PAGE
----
There used to be a silver bell in the tower with the guilded roof at La Conciergerie, but it was taken out and melted down during the "events" of the 1790s — the French Revolution, when the monarchy was toppled (temporarily, as it turned out). I see a bell up in the tower in the photo below, but it must not be made of silver.
Down at street level in the 14th century bell tower, there's a big public clock, visible in the photo below. It was the first one ever installed in Paris: « Elle [la tour] reçut en 1370 la première horloge publique de Paris qui n'a jamais cessé, depuis dix siècles, de rhythmer la vie du Palais et de la Cité. » — "The tower got the first public clock ever in Paris and it has never ceased, for 10 centuries, to set the pace of life at the Courthouse and in the City."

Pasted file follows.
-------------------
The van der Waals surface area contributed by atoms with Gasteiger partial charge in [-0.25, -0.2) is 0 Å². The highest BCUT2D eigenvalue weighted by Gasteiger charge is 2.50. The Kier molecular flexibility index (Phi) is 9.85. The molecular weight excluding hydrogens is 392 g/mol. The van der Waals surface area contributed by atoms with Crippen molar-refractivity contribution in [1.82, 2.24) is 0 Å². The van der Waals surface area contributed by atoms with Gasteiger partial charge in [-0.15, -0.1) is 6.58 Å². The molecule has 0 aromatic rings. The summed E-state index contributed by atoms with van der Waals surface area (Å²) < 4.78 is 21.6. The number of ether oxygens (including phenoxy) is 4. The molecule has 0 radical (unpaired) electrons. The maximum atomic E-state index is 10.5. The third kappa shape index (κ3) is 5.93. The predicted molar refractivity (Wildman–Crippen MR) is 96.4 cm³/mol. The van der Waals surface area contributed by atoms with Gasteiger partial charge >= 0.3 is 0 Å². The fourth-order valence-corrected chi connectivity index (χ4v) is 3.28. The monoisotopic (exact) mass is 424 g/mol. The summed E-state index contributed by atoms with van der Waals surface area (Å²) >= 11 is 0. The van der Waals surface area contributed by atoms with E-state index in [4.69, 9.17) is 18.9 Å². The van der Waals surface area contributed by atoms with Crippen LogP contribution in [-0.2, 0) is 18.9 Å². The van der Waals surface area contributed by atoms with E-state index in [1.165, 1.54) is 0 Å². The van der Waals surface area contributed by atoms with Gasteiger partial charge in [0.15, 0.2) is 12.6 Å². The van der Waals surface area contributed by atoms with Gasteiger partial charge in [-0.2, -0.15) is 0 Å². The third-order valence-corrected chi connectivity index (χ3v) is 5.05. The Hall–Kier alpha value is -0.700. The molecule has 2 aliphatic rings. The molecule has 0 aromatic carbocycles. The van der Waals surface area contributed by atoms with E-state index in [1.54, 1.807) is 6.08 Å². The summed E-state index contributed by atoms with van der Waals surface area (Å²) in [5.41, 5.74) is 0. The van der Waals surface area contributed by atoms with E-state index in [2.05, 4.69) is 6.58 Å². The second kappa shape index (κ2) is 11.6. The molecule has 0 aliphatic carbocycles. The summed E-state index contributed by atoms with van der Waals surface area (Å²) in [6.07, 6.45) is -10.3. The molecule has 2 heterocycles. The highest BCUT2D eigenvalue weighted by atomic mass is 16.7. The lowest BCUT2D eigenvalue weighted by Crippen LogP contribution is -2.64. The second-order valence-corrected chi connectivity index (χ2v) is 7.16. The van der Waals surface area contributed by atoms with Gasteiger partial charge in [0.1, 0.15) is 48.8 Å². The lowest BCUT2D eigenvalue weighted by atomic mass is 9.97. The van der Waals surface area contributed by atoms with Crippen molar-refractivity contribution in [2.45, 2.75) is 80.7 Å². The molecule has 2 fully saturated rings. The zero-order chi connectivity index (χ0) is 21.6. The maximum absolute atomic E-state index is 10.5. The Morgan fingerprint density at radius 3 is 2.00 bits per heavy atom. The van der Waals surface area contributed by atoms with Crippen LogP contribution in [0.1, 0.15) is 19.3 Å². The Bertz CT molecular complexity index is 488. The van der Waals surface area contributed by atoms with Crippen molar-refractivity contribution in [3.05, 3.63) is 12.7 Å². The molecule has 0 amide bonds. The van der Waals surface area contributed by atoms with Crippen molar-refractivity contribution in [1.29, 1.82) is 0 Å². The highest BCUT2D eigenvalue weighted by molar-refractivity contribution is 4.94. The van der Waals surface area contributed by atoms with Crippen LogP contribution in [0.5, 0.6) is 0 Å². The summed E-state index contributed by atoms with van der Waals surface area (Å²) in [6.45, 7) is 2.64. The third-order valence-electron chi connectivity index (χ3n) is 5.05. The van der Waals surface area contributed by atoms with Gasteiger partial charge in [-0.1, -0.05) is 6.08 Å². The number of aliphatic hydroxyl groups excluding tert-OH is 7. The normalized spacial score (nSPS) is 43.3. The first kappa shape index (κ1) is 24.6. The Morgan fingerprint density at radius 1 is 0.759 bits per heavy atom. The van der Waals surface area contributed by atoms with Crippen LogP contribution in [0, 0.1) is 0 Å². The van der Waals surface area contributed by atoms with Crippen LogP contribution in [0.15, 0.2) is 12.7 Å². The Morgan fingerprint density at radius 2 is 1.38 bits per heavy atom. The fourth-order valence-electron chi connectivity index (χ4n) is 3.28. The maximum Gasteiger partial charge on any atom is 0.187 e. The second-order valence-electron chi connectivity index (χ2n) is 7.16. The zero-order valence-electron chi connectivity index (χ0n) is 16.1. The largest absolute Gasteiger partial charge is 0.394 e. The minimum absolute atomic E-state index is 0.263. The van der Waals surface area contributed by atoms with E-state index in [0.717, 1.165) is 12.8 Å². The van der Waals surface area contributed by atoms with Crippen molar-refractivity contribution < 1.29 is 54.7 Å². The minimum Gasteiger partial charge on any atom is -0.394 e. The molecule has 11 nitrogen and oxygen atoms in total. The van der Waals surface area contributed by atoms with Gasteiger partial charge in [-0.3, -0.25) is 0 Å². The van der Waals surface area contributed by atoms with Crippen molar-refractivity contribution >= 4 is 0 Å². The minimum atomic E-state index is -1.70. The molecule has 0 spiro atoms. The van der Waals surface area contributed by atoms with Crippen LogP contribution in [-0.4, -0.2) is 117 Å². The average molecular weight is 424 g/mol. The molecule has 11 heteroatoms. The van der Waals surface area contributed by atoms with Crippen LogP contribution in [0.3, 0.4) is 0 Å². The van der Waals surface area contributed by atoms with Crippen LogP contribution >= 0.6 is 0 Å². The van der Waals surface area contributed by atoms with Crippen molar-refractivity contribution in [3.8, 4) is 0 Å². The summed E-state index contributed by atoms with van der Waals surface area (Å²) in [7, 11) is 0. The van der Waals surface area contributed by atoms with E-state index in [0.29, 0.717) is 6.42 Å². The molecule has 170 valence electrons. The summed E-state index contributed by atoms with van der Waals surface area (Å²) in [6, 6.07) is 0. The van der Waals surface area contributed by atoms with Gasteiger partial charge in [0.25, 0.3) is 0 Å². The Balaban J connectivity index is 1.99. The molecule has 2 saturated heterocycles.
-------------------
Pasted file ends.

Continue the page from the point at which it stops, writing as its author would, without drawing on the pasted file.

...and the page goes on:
The Conciergerie really contributes to the picturesque views you get in the center of Paris along the Seine. These photos were taken at river level, not from the top of the 16-story Tour Saint-Jacques.
It's amazing how much I enjoyed my two short stays in Paris in July. Sometimes I think, in the back of my mind, that I don't know if I'll ever get another chance to do such a long walking tour around the city. Age, you know. Knees. Ankles Budget. Weather. I'm an optimist, but I'm also getting old enough to be a realist about such things, the effort and money required, not to mention the weather imponderables.